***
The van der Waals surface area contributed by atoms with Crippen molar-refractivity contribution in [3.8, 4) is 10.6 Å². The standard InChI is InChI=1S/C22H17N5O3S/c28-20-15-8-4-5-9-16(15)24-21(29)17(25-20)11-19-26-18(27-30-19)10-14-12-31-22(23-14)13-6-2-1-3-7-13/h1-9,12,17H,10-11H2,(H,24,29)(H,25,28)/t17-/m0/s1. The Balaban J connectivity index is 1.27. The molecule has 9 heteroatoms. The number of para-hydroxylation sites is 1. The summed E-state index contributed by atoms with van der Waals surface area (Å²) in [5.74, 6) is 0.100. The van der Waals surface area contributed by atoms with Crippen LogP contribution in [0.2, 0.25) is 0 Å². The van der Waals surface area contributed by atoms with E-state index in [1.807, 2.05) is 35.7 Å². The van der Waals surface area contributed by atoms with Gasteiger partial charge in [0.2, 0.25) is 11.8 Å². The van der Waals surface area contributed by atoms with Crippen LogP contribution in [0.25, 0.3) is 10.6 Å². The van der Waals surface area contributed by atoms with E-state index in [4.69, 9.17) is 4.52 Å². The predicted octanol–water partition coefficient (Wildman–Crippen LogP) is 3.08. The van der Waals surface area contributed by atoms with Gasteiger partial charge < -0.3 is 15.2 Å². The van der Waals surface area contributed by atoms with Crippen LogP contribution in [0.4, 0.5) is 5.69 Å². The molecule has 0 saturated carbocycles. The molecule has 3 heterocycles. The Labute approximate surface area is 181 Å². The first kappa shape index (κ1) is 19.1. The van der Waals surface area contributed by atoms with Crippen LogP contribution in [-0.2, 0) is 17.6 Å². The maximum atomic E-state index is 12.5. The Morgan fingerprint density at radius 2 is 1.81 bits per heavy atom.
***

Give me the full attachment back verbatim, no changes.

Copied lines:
The van der Waals surface area contributed by atoms with Crippen molar-refractivity contribution in [3.8, 4) is 10.6 Å². The standard InChI is InChI=1S/C22H17N5O3S/c28-20-15-8-4-5-9-16(15)24-21(29)17(25-20)11-19-26-18(27-30-19)10-14-12-31-22(23-14)13-6-2-1-3-7-13/h1-9,12,17H,10-11H2,(H,24,29)(H,25,28)/t17-/m0/s1. The Balaban J connectivity index is 1.27. The molecule has 9 heteroatoms. The number of para-hydroxylation sites is 1. The summed E-state index contributed by atoms with van der Waals surface area (Å²) in [5.74, 6) is 0.100. The van der Waals surface area contributed by atoms with Crippen LogP contribution in [0.2, 0.25) is 0 Å². The van der Waals surface area contributed by atoms with E-state index in [1.807, 2.05) is 35.7 Å². The van der Waals surface area contributed by atoms with Gasteiger partial charge in [0.2, 0.25) is 11.8 Å². The van der Waals surface area contributed by atoms with Crippen LogP contribution in [0.25, 0.3) is 10.6 Å². The van der Waals surface area contributed by atoms with E-state index in [4.69, 9.17) is 4.52 Å². The predicted octanol–water partition coefficient (Wildman–Crippen LogP) is 3.08. The van der Waals surface area contributed by atoms with Gasteiger partial charge < -0.3 is 15.2 Å². The van der Waals surface area contributed by atoms with Crippen LogP contribution in [0.4, 0.5) is 5.69 Å². The molecule has 0 saturated carbocycles. The molecule has 3 heterocycles. The Labute approximate surface area is 181 Å². The first kappa shape index (κ1) is 19.1. The van der Waals surface area contributed by atoms with Crippen LogP contribution in [-0.2, 0) is 17.6 Å². The maximum atomic E-state index is 12.5. The Morgan fingerprint density at radius 2 is 1.81 bits per heavy atom.